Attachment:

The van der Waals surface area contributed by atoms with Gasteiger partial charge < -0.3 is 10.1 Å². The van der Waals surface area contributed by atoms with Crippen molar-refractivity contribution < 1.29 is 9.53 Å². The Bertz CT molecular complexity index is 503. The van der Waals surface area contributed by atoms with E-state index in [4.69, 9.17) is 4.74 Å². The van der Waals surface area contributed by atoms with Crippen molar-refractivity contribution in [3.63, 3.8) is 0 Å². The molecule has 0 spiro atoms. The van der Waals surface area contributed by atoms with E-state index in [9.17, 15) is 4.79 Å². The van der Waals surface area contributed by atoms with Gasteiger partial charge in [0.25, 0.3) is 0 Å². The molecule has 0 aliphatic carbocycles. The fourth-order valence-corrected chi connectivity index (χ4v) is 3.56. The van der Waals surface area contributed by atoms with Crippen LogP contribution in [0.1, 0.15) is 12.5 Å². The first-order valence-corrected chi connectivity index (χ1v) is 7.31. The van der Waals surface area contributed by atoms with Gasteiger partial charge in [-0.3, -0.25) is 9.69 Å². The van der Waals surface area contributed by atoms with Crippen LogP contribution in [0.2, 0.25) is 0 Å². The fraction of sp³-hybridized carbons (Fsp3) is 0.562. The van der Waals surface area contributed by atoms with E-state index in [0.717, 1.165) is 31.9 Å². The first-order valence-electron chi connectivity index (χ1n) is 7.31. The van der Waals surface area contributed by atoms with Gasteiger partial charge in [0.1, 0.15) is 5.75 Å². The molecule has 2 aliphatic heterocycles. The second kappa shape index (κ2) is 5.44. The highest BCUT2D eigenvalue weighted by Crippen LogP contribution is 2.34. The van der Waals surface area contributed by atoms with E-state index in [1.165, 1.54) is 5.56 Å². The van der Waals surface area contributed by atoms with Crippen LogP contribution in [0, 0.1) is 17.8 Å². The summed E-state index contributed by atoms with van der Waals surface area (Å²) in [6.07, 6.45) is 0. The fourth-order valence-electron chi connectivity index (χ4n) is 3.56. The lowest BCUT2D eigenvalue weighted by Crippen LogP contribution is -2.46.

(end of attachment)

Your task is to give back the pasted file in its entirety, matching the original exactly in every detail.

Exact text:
The van der Waals surface area contributed by atoms with Gasteiger partial charge < -0.3 is 10.1 Å². The van der Waals surface area contributed by atoms with Crippen molar-refractivity contribution < 1.29 is 9.53 Å². The Bertz CT molecular complexity index is 503. The van der Waals surface area contributed by atoms with E-state index in [4.69, 9.17) is 4.74 Å². The van der Waals surface area contributed by atoms with Crippen molar-refractivity contribution in [3.63, 3.8) is 0 Å². The molecule has 0 spiro atoms. The van der Waals surface area contributed by atoms with E-state index in [9.17, 15) is 4.79 Å². The van der Waals surface area contributed by atoms with Gasteiger partial charge in [0.25, 0.3) is 0 Å². The molecule has 0 aliphatic carbocycles. The fourth-order valence-corrected chi connectivity index (χ4v) is 3.56. The van der Waals surface area contributed by atoms with Crippen LogP contribution in [0.1, 0.15) is 12.5 Å². The first-order valence-corrected chi connectivity index (χ1v) is 7.31. The van der Waals surface area contributed by atoms with Gasteiger partial charge in [-0.3, -0.25) is 9.69 Å². The van der Waals surface area contributed by atoms with Crippen LogP contribution in [0.2, 0.25) is 0 Å². The fraction of sp³-hybridized carbons (Fsp3) is 0.562. The van der Waals surface area contributed by atoms with E-state index in [0.717, 1.165) is 31.9 Å². The first-order valence-electron chi connectivity index (χ1n) is 7.31. The van der Waals surface area contributed by atoms with Gasteiger partial charge in [0.1, 0.15) is 5.75 Å². The molecule has 2 aliphatic heterocycles. The second kappa shape index (κ2) is 5.44. The highest BCUT2D eigenvalue weighted by Crippen LogP contribution is 2.34. The van der Waals surface area contributed by atoms with E-state index in [1.165, 1.54) is 5.56 Å². The van der Waals surface area contributed by atoms with Crippen LogP contribution in [0, 0.1) is 17.8 Å². The summed E-state index contributed by atoms with van der Waals surface area (Å²) in [6.07, 6.45) is 0. The fourth-order valence-electron chi connectivity index (χ4n) is 3.56. The lowest BCUT2D eigenvalue weighted by Crippen LogP contribution is -2.46.